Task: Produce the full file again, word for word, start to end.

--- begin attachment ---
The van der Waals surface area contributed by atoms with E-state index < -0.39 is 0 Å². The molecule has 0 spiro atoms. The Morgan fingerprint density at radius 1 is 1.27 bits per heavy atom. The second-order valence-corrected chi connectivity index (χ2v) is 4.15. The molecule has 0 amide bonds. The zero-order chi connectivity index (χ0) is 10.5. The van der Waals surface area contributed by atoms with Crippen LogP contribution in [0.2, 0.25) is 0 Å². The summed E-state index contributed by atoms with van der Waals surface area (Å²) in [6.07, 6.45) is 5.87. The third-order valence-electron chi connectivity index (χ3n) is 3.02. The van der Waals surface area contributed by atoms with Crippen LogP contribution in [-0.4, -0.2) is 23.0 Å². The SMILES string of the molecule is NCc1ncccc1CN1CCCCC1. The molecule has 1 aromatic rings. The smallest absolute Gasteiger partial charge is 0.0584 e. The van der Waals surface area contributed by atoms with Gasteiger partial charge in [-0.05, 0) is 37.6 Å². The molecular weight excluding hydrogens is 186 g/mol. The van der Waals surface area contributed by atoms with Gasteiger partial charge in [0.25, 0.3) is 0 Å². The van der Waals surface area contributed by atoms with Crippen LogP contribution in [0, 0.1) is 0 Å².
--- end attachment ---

The van der Waals surface area contributed by atoms with E-state index < -0.39 is 0 Å². The molecule has 0 spiro atoms. The Morgan fingerprint density at radius 1 is 1.27 bits per heavy atom. The second-order valence-corrected chi connectivity index (χ2v) is 4.15. The molecule has 0 amide bonds. The zero-order chi connectivity index (χ0) is 10.5. The van der Waals surface area contributed by atoms with Crippen LogP contribution in [0.2, 0.25) is 0 Å². The summed E-state index contributed by atoms with van der Waals surface area (Å²) in [6.07, 6.45) is 5.87. The third-order valence-electron chi connectivity index (χ3n) is 3.02. The van der Waals surface area contributed by atoms with Crippen LogP contribution in [-0.4, -0.2) is 23.0 Å². The SMILES string of the molecule is NCc1ncccc1CN1CCCCC1. The molecule has 1 aromatic rings. The smallest absolute Gasteiger partial charge is 0.0584 e. The van der Waals surface area contributed by atoms with Gasteiger partial charge in [-0.05, 0) is 37.6 Å². The molecular weight excluding hydrogens is 186 g/mol. The van der Waals surface area contributed by atoms with Gasteiger partial charge in [0.25, 0.3) is 0 Å². The van der Waals surface area contributed by atoms with Crippen LogP contribution in [0, 0.1) is 0 Å².